Report: Asia’s 10 major river systems at risk due to climate change

Electricity generation will be impacted across the region, the study says.
By Subel Rai Bhandari for RFA
Report: Asia’s 10 major river systems at risk due to climate change An aerial view shows local resident Gu Yunfeng standing on a rock in middle the Yangtze river as it approached record-low water levels during a regional drought in Chongqing, China, Aug. 20, 2022.

Asia’s 10 major river systems -- that play a vital role in the economies and energy security of 16 countries -- are facing significant disruptions due to climate change, a new report warns, calling for urgent action to safeguard regional water flow.

The basins of the 10 rivers originating from the Hindu Kush-Himalayan water towers are inhabited by 1.9 billion people and contribute U.S.$4.3 trillion to annual gross domestic product, said the report “No River, No Power” by China Water Risk (CWR), a non-profit think tank based in Hong Kong.

The climate change risk means up to one in two Asians could be affected by increasing water scarcity due to accelerated glacial melt, reduced snowfall, changing monsoon patterns and overexploitation of groundwater resources, the report released Wednesday said.

Asia gets most of its water from the Himalayas, Hindu Kush, Karakorum mountains, and the Tibetan Plateau. Collectively, they are often called the “Third Pole” or “Asia’s Water Towers,” making up 10 major river basins.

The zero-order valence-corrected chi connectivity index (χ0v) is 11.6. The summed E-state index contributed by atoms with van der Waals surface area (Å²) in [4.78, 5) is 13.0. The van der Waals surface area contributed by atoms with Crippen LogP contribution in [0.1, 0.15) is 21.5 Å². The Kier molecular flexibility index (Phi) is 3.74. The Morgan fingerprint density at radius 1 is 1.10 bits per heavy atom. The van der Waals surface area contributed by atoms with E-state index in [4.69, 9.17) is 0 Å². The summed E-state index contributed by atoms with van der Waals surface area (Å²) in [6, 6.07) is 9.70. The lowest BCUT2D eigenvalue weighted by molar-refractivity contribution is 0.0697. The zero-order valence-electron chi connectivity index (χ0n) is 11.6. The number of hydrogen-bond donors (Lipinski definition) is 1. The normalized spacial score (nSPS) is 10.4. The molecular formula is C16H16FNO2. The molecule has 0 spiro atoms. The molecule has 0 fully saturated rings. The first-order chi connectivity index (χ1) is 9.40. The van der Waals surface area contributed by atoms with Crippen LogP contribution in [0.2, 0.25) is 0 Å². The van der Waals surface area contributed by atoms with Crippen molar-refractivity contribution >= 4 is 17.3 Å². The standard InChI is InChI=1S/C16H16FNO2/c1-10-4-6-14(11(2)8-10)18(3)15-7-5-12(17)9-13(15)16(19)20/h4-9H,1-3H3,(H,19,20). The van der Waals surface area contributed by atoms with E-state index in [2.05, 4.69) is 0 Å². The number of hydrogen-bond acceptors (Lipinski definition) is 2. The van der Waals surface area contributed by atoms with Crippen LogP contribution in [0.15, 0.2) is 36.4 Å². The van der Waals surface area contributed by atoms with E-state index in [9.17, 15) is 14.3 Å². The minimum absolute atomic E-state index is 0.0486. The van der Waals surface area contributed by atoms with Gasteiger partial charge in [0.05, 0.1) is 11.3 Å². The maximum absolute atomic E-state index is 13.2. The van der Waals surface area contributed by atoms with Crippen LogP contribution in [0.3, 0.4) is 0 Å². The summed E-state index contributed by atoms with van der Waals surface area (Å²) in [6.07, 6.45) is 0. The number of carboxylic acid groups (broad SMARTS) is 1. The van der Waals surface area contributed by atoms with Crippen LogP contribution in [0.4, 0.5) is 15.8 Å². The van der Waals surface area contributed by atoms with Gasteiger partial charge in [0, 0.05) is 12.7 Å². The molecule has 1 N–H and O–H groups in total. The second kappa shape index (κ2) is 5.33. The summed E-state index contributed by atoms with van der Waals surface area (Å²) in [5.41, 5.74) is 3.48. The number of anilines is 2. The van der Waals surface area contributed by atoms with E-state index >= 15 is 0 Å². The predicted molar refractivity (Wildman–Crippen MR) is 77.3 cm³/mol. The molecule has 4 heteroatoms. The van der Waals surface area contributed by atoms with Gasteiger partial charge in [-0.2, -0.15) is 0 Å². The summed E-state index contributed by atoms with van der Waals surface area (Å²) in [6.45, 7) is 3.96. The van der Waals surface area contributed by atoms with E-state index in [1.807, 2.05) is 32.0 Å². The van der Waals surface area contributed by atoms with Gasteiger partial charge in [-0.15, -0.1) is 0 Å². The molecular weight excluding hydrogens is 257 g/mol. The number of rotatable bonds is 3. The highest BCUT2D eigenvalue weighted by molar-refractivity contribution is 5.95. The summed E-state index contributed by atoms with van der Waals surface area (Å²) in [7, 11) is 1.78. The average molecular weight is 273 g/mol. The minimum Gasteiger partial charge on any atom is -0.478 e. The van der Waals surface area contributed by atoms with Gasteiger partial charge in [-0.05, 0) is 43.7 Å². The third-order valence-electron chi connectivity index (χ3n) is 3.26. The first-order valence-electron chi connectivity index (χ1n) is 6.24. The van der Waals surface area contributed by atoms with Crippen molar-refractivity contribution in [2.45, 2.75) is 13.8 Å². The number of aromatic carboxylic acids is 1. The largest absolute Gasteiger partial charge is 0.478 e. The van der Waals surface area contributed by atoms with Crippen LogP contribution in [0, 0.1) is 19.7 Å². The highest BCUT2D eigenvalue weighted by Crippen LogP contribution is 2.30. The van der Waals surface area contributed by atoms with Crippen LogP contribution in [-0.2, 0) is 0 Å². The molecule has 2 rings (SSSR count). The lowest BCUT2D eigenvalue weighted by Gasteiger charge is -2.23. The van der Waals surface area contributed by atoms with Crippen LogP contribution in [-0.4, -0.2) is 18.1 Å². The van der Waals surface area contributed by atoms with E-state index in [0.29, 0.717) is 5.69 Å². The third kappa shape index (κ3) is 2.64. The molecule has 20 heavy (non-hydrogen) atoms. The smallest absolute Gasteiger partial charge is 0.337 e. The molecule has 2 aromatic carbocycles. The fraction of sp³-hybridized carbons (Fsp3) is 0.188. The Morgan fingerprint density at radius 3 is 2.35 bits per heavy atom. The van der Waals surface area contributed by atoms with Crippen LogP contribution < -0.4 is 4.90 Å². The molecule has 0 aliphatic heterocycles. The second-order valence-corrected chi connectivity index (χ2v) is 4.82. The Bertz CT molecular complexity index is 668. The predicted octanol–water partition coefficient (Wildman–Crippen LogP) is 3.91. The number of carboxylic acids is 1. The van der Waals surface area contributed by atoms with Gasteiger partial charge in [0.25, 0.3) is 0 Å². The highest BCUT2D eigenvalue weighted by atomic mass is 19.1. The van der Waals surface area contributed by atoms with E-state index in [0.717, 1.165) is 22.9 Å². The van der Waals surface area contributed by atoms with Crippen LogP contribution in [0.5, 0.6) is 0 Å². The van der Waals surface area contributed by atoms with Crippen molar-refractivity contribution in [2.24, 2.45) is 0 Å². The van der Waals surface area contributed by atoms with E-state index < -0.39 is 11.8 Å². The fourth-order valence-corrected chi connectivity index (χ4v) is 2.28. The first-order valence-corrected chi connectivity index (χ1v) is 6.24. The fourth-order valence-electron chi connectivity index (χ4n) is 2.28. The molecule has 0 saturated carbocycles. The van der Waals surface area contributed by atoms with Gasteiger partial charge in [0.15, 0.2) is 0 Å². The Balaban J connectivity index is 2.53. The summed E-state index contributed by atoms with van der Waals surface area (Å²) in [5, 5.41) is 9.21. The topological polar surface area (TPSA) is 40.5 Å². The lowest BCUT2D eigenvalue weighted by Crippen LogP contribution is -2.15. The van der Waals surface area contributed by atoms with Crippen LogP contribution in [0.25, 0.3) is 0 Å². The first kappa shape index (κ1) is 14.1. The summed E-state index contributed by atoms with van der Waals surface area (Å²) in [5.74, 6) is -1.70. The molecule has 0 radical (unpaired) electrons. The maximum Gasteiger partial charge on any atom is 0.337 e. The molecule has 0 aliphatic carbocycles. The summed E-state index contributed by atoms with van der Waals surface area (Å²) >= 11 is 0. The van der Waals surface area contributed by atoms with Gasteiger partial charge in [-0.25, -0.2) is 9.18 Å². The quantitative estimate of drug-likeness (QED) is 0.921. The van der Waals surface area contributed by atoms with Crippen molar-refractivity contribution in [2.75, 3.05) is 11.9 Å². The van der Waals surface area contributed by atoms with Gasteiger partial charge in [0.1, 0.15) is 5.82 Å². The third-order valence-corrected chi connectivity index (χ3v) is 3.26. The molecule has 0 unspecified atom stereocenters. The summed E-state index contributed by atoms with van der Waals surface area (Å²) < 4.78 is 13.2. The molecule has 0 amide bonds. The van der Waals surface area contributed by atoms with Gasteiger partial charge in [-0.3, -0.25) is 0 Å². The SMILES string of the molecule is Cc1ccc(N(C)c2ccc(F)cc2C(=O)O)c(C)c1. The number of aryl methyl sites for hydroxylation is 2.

These include the Amu Darya, Brahmaputra, Ganges, Indus, Ayeyarwady, Mekong, Salween, Tarim, Yangtze and Yellow rivers. They flow through 16 countries, including China and most of Central, South, and Southeast Asia before reaching the seas or ending in a desert. 

Known as the continent’s cradles of civilization, they are also responsible for almost three quarters of global rice production. 

Infographic showing 10 major rivers key to Asia’s water and economic security.
Credit: China Water Risk.

The report said that most of the countries are developing, which means more people will flock to more than 280 large cities along the rivers, adding pressure to already stressed systems.

According to the report’s projection, all rivers face escalating and compounding water risks due to climate change, with four of the 10 rivers seeing an overall decrease in river flows by 2050 if the earth heats by the 1.5 to 2 degrees Celsius threshold set by Paris climate agreement.

Such impacts will affect the 10 river systems’ power generation, currently responsible for 865 gigawatts (GW), or 46% of the total electricity capacity in the 16 countries, the report said. It is more than the combined capacity of Brazil, Canada, Germany, Japan and Russia.

Over 94% of this installed capacity (865GW) needs water to generate electricity, with coal and hydropower making up most of the share, while more than a third already lie in river basin areas that face “High” to “Extremely High” water stress or are in arid regions.